Abuse/Neglect, Social Oppression/Victimization

In 2019, there were 656,000 victims of child abuse and neglect, with a victim rate calculated as nine victims per 1,000 children across the United States. More specifically, 74.9 percent of victims were neglected, 17.5 percent were physically abused, and 9.3 percent were sexually abused (Administration for Children & Families, 2021). Neglect is a situation in which a parent or caretaker fails, refuses, or is unable, for reasons other than poverty, to provide the necessary care, food, clothing, or medical or dental care, seriously endangering the physical, mental, or emotional health of the child. Physical abuse is defined as injury inflicted on a child by other than accidental means. Physical injury includes, but is not limited to, lacerations, fractured bones, burns, internal injuries, severe or frequent bruising, or great bodily harm. Sexual abuse is defined as sexual intercourse or sexual touching of a child; sexual exploitation; human trafficking of a child; forced viewing of sexual activity; or permitting, allowing, or encouraging a child to engage in prostitution. Emotional abuse is defined as harm to a child’s psychological or intellectual functioning, which often results in severe anxiety, depression, withdrawal, or aggression. Emotional damage may show up in substantial and observable changes in behavior, emotional response, or learning that are incompatible with the child’s age or stage of development. All of these types of abuse are considered adverse childhood experiences (ACEs).

It is estimated that 61 percent of adults have experienced early ACEs, such as abuse, neglect, or growing up in a household with violence, mental illness, substance misuse, incarceration, or divorce. Chronic stress from ACEs can change brain development and affect how the body responds to stress. ACEs are linked to chronic health problems, mental illness, and substance misuse in adulthood (National Center for Injury Prevention and Control, Division of Violence Protection, 2022).

Adults at risk for abuse are defined as adults who have a physical or mental condition that impairs their ability to care for their own needs (Wisconsin Department of Health Services, 2018). Older adults at risk are potentially susceptible to abuse, neglect, or financial exploitation by caregivers or a person they trust (Centers for Disease Control and Prevention, 2021b).

Life-Stage Context

Older Adult Risk Factors for Psychiatric-Mental Illness

Risk factors for mental disorders in older adults include being female, loneliness, alcohol abuse, lack of education, financial difficulties, family history of mental diseases, and severe physical disease. In addition, adults with serious mental illness over age fifty have a high rate of medical comorbid conditions (SAMHSA, 2021).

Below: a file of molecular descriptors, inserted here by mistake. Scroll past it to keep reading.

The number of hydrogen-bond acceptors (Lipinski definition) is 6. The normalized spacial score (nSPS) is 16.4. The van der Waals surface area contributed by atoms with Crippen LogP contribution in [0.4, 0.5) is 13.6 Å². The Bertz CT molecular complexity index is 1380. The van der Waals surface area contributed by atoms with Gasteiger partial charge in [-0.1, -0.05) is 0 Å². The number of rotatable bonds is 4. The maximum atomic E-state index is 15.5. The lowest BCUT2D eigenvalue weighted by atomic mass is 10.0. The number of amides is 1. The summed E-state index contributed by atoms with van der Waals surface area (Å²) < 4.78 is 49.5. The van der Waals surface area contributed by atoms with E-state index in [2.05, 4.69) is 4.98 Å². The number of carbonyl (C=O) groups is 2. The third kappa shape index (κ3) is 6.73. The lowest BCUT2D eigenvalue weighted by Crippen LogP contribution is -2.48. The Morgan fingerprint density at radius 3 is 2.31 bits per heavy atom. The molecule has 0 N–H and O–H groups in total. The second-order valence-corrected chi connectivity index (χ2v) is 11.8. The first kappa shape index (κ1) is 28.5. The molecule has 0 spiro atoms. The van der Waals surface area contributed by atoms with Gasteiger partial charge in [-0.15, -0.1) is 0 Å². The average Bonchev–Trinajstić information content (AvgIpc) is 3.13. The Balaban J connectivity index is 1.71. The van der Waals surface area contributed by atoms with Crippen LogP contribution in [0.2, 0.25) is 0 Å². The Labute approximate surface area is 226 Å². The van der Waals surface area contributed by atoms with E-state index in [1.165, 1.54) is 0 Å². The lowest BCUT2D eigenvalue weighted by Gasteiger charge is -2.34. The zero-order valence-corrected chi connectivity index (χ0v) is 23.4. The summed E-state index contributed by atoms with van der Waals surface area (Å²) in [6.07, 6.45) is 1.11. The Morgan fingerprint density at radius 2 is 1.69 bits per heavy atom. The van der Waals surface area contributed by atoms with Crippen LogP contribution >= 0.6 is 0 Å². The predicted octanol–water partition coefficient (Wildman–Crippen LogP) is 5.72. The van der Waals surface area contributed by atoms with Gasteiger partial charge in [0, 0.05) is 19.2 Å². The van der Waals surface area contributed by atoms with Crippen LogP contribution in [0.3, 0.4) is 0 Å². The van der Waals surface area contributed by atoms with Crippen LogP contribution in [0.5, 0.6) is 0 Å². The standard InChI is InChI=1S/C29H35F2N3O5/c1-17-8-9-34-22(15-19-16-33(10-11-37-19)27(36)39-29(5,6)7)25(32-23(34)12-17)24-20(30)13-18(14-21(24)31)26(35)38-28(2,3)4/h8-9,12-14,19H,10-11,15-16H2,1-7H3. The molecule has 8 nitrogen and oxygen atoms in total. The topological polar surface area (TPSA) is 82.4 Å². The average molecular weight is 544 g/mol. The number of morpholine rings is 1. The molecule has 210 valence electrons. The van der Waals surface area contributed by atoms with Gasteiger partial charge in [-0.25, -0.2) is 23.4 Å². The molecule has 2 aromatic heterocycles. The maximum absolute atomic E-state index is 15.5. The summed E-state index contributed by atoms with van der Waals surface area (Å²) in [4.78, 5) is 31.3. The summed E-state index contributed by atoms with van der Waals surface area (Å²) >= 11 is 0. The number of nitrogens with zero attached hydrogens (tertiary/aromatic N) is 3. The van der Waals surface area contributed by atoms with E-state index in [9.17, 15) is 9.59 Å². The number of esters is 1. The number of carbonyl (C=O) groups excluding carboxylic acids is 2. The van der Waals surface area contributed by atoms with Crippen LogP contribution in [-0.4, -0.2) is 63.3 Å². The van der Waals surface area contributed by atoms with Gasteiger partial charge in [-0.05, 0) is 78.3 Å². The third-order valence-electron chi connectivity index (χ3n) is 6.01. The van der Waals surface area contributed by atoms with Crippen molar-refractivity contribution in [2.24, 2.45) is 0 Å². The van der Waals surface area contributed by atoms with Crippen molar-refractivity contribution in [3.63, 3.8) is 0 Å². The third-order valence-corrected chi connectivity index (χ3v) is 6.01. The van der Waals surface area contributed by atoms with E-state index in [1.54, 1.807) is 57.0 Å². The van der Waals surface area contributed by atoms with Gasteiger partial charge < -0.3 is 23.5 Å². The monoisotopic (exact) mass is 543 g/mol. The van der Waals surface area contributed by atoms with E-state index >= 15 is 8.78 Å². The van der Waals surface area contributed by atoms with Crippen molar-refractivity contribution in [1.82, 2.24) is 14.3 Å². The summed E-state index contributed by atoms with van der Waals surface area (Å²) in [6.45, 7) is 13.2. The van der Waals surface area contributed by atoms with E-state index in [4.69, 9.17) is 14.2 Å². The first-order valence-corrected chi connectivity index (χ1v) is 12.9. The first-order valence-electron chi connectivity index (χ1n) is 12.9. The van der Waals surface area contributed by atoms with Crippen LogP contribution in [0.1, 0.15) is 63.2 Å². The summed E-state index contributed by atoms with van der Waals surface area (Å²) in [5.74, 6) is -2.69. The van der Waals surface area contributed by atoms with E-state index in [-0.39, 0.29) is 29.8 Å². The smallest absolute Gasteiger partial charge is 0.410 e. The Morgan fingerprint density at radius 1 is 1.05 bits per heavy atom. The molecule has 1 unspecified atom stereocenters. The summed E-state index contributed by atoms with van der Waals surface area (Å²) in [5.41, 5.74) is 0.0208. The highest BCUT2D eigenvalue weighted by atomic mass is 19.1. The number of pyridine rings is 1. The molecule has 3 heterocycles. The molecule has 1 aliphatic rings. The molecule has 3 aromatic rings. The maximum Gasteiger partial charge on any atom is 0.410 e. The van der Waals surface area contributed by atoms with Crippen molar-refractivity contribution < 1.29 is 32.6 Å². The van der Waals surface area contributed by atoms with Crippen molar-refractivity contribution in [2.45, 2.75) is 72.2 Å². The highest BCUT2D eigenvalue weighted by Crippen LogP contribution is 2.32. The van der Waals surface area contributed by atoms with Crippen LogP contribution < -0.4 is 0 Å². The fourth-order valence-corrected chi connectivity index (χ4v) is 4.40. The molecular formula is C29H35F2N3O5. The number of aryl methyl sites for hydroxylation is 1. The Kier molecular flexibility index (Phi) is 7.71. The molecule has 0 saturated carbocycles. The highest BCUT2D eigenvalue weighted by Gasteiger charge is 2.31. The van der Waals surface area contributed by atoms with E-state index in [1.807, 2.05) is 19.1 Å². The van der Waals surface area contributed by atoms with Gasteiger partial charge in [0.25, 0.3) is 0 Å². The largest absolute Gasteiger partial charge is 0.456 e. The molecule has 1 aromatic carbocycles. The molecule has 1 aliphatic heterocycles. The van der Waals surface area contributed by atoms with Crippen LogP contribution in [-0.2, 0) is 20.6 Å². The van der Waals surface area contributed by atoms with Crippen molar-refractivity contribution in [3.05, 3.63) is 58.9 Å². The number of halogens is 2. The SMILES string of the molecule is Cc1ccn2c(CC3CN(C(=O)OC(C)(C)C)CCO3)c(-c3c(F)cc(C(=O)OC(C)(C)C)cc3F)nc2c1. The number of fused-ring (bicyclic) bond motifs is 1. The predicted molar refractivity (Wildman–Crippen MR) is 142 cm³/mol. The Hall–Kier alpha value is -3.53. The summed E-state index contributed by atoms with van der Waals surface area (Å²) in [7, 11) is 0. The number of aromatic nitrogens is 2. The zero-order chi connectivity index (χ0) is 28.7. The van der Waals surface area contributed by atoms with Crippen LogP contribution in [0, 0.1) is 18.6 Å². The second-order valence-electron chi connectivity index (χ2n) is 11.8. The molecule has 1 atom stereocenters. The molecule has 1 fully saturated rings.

Social oppression and victimization—bullying, violence, and stigmatization of people from underrepresented groups, for instance—can occur across the life span and are also significant risk factors for mental illness. It is stereotyping when someone has a generalized and prejudiced opinion about members of a particular group of people. Stereotyping can cause the marked population to feel stigmatized, disrespected, and become the target of bullying. Atunah-Jay et al. (2022) studied the concepts of school-based and electronic bullying in relation to their connection to an increase in suicidality in a group of North Dakota middle school students, specifically within the American Indian/Alaska native (AI/AN) population. Results revealed that “compared to other forms of bullying, electronic bullying is associated with unique and significant negative mental health concerns, including anxiety, depression, and suicidality” (p. 28).

Lack of a Support System, Loss, Economic Disadvantage

Risk factors for mental illness include the lack of a support system. This could be because the person is not physically or emotionally close to family members, has few friends, or lives in an area in which they do not feel connected to others. Loss includes anything that creates a negative effect for a person—loss of a spouse (divorce or death), loss of a job, and moving away from family are examples. Economic disadvantage can be related to the loss of a job or not having the skills to work beyond a minimum wage job. While lack of a support system, loss, and economic disadvantage have always been risk factors for developing mental health issues, the recent COVID-19 pandemic, and the measures taken to mitigate the spread, highlighted new examples of these risks. In particular was the practice of social distancing and social isolation. While these practices began to keep the public physically safer, there was a marked increase in anxiety, depression, and self-perceived stress related to loss of contact with others, loss of family and friends to the illness, sleep difficulties, financial insecurities among those with lower incomes, and misinterpretation (fake news) of the vast amount of information shared in mass media (Daclan, Ferreira, & Guzella, 2022).

Protective Factors

There is a link between protective factors and resilience, or the ability to “bounce back,” and overcome stressful barriers to living a healthy life. Protective factors reduce the risk for mental illness, suicide, and other detrimental behaviors. Some of these biological, social, and psychological factors can be developed over time in the individual, family, and community (Connect Online, 2023). Examples of protective factors include support received from family and friends, religious practices, being part of a social group, getting physical activity, eating healthy foods, and using positive coping skills (Mental Health First Aid, 2022).

Internal Environment: Physiological

Living a healthy lifestyle that includes attention to diet, getting plenty of exercise and sleep, and having access to regular medical care provides a protective factor against the development of a mental illness. Other protective factors include avoiding high-risk substance use and receiving appropriate care for medical conditions (American Mental Wellness Association, 2023).